politics in pakistan

Written by Shahwar Akbar 12:07 pm Opinion, Published Content

Politics in Pakistan: A Sight for Sore Eyes?

Shahwar Akbar finds the current political climate of Pakistan unsettling. He observes that the level of political discourse has been shrinking over time as the electorate is more concerned with which candidate can be aesthetically portrayed.
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Mr Shahwar Akbar is an A levels student at Lahore Grammar School for Boys (LGS JT), studying Economics, Law, Politics, History, and Math.

Riveting speeches, catchy slogans, and mob mentality sweep the streets as an encapsulating great man leads the nation to one glorious revival or the other. Contemporary politics is often claimed to be a high tide of public sentiment devoid of any nuanced understanding of the problems they so vehemently rise to address.

The criticism stands true in the light of recent surges of populist frenzy, particularly in Pakistan and India, as one grand narrative or the other seeks to amend generational wrongdoings. Although one can make the claim that political thinking in recent times has anything but transcended camp politics and polarized comebacks, can it ever be any different?

Imran Khan’s Hakeeki Azaadi campaign, beyond the merits of its narrative, errors in one fundamental way as most great men’s narratives do. As the nation rallies behind an ideal, the movement most often than not pivots from the purely rational discourse that it claims to embody to a populist tide that carries public hopes or fears behind the great mission that the party seeks to fulfill.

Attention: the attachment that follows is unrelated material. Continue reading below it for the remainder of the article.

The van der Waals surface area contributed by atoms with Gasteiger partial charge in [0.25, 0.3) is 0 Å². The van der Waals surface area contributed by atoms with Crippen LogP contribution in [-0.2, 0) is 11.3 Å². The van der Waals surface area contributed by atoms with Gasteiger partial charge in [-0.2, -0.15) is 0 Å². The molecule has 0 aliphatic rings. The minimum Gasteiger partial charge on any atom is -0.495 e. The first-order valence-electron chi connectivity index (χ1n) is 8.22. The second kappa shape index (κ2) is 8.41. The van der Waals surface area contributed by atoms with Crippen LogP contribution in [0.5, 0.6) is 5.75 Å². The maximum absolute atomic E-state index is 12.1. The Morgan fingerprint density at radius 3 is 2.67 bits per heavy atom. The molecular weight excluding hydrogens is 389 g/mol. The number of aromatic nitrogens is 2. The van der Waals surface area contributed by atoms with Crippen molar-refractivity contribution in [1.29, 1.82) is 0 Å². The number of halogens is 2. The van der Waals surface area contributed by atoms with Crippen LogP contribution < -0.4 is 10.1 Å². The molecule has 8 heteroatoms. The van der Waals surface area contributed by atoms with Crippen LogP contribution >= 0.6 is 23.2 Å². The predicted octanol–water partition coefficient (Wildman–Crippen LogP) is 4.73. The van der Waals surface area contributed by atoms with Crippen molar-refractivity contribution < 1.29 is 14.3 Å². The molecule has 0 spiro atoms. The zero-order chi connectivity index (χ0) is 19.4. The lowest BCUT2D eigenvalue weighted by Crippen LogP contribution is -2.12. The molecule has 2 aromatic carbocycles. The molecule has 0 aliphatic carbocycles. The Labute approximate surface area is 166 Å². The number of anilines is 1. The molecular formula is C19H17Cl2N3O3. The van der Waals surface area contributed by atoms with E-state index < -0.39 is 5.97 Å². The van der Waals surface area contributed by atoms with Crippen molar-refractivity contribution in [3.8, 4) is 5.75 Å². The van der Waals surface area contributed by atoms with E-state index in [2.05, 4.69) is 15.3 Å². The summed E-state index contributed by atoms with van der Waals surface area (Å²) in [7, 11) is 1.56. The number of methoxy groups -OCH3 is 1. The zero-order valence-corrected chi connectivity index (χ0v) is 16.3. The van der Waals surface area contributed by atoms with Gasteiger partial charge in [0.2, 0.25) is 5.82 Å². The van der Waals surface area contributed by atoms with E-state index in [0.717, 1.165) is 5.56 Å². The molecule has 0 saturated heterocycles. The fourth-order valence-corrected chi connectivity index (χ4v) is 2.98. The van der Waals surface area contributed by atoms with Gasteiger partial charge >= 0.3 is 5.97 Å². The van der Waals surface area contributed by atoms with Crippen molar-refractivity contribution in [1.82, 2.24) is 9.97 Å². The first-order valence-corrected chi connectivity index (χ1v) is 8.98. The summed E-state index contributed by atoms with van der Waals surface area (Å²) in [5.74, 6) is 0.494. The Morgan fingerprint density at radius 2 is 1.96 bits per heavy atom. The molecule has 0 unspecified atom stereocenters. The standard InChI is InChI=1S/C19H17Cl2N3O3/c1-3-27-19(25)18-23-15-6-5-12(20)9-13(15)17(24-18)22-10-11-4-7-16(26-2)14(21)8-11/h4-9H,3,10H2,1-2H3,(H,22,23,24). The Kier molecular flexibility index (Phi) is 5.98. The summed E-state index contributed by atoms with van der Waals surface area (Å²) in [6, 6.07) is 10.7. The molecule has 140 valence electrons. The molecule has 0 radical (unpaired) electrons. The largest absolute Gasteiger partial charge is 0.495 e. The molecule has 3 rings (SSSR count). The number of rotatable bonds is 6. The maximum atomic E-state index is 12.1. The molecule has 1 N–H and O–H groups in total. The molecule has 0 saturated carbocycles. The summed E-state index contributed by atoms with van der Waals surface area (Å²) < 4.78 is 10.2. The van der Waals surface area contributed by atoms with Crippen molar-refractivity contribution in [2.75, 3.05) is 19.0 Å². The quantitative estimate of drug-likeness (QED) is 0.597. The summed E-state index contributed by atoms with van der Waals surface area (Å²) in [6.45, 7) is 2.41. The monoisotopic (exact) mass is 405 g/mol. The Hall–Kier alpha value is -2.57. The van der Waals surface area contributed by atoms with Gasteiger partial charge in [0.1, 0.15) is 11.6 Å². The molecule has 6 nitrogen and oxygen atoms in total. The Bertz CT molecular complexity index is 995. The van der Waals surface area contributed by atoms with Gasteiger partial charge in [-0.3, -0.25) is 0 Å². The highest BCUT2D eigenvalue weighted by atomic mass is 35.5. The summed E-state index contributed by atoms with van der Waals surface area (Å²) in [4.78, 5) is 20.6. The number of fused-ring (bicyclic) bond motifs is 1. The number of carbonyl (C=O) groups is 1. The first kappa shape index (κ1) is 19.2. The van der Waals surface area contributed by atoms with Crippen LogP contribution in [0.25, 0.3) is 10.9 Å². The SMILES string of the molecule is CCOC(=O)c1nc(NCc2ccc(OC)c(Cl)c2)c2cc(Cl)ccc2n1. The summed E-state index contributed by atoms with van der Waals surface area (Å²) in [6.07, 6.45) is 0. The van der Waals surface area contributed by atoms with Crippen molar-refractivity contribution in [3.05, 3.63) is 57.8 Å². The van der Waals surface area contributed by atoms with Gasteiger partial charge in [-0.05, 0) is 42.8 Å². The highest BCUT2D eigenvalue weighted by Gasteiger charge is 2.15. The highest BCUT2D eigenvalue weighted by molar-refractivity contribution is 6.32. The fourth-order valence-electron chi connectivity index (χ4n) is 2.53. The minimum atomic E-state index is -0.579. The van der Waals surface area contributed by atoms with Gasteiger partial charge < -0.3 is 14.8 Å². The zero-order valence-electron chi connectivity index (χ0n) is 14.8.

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In Pakistan’s case, the issue remains most pertinently apparent as political parties have become increasingly reductionist in their approach; the masses are presented with an almost caricaturist view of issues which often includes labelling the other side as not mere political adversaries but traitors to the nation’s true cause itself.

The former Prime Minister is rightly critiqued in terms of his party’s political maneuverings which, essentially, limits all kinds of conducive discourse to a ‘one size fits all’ description, but the primary question remains: Is the shallow nature of political discourse a structural flaw or a voluntary endeavor? The contemporary version of democracy not only breeds but incentivizes the version of political chaos that any recent populist wave is blamed to brew.

The state of society in the current era is one that makes populism in politics the most viable model for success, especially in Pakistan. In the age of hyperstimulation, everything from marketing campaigns to online content has become more sensationalized, more extreme, and more radical. Decreasing attention spans, big data marketing, social media misinformation, and all the many plagues of the modern world have aggravated democracy’s very worst.

Cynics have long claimed that democratic ideals are not much beyond pure public posturing and appearances. Such elements have been greatly concerning in terms of social media campaigns as not only the prime ground for misinformation and false narrative building but the increased scandals of data manipulation to launch targeted campaigns that, much like marketing, have hacked into the voter’s ability to make a choice purely on the merits of the argument.